S. haematobium GST has been extensively characterised as a vaccine candidate antigen for urogenital schistosomiasis in laboratory models and has also advanced further along the vaccine development pathway than any of the other potential anti-schistosome vaccines [3], [16], [30]. Despite the efficacy of GST vaccination in animal models [25], [26] and immunogenicity in clinical trials [30] the phenotype of the cellular immune response to GST in populations endemically exposed to S. haematobium has been largely uncharacterised. The latter is particularly the case for innate inflammatory, regulatory and Th17 associated immune markers due to the relatively recent characterisation of the role played by these immune phenotypes in human schistosomiasis [10], [49], [50]. The current study addresses this gap in our understanding of how GST-specific whole blood cytokine responses, including cytokines associated with innate inflammatory (TNFα, IL-6 and IL-8), Th1 (IFNγ, IL-2 and IL-12p70), Th2 (IL-4, IL-5 and IL-13), Th17 (IL-17A, IL-21 and IL-17A) and regulatory (IL-10) immune phenotypes, are distributed both before and after PZQ treatment in an S. haematobium-endemic community.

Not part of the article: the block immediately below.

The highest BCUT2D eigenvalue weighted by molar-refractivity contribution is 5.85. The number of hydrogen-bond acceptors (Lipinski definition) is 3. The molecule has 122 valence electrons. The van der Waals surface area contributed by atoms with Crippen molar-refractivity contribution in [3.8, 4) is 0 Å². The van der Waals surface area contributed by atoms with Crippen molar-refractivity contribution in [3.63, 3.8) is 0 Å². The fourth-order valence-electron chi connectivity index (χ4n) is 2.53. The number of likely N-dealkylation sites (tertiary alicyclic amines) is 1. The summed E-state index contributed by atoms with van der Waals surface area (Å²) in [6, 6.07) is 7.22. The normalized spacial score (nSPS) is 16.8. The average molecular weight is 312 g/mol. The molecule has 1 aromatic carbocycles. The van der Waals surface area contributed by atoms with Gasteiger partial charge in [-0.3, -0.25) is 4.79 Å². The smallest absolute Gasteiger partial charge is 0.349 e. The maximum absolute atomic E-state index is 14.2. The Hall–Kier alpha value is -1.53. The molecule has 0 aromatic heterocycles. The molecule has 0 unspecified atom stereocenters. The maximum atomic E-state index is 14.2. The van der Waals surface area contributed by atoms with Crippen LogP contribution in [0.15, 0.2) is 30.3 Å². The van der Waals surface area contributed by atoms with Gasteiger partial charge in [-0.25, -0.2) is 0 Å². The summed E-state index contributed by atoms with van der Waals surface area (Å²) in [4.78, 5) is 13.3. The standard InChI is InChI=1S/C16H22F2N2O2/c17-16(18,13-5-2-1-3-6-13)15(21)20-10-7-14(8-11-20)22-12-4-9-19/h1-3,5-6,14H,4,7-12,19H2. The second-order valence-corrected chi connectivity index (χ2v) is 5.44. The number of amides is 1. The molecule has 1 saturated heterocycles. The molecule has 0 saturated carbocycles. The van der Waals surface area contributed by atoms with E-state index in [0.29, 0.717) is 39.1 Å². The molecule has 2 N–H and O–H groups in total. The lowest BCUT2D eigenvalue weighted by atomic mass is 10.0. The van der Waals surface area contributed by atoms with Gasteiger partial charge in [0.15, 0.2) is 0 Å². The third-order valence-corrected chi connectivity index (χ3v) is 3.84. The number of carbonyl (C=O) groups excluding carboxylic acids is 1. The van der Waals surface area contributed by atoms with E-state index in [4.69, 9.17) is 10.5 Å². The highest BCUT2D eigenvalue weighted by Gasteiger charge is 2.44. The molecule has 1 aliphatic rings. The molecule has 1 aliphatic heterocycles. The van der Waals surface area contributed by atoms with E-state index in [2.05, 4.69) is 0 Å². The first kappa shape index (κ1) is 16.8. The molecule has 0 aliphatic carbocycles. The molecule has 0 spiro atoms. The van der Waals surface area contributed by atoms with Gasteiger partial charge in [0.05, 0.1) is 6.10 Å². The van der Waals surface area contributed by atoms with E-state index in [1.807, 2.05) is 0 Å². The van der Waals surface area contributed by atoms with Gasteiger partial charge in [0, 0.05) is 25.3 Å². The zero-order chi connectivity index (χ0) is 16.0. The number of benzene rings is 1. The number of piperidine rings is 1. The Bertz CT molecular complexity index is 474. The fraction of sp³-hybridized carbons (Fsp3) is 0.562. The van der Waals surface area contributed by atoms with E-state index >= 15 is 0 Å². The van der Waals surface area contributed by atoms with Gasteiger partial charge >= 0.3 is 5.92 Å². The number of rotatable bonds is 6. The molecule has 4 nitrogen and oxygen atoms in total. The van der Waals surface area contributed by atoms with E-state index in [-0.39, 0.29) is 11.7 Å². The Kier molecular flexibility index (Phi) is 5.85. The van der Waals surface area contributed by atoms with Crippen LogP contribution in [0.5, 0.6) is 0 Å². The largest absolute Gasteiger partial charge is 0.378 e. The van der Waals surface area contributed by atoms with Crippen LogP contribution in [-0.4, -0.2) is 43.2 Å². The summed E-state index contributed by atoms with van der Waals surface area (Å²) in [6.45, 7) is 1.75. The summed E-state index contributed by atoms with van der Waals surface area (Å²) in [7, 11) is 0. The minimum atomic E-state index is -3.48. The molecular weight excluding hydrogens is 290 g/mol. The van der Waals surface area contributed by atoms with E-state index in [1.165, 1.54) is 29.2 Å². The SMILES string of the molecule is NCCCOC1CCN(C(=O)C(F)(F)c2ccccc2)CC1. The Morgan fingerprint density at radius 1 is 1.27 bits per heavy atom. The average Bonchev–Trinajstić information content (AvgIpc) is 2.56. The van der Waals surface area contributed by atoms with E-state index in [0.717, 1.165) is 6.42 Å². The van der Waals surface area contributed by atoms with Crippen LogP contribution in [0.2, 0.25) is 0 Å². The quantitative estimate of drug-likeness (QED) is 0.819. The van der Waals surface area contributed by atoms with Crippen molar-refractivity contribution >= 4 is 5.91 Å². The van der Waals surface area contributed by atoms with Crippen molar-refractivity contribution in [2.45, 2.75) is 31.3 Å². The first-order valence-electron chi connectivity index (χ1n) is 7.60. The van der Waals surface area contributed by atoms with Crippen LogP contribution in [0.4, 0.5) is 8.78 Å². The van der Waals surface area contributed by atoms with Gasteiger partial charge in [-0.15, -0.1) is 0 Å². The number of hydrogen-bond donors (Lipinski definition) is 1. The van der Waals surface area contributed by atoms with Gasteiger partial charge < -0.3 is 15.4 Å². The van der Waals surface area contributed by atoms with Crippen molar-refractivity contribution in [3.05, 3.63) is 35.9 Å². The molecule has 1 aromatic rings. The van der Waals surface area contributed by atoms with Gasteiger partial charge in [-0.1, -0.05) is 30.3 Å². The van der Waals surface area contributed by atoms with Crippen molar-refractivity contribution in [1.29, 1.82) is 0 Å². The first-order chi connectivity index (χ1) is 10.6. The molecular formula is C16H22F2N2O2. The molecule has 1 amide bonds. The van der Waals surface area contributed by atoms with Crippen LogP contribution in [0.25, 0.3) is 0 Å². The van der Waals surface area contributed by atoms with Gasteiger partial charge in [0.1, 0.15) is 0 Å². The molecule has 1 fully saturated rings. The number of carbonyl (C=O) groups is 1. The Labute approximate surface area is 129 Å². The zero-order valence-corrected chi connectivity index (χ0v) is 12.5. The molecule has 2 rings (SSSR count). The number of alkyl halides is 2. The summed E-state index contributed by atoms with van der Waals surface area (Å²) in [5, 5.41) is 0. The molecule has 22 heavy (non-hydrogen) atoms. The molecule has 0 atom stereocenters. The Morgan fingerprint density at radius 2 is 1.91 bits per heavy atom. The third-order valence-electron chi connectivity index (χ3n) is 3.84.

High intensity schistosome infections tend to be aggregated in school-age children and are comparatively lower in adults indicating that the relationship between infection intensity, exposure history and infection-related immune responses change with age [34]. However, the only study that has quantified cytokine responses to GST in schistosome-exposed humans focused on adults [33]. We therefore investigated a wider range of ages (4–84 years) with the hypothesis that GST-specific cytokine responses would vary between 3 age groups reflecting age-dependent changes in S. haematobium infection distribution; increasing intensity of infection (4–9 year olds), peaking infection intensity (10–12 year olds) and declining infection intensity (13+ year olds). Exclusion of co-infected and non-permanent residents of the study area meant that all participants included in this age stratified analysis had experienced life-long exposure to infection and thus their age was considered a proxy for their history of exposure to S. haematobium [34], [51].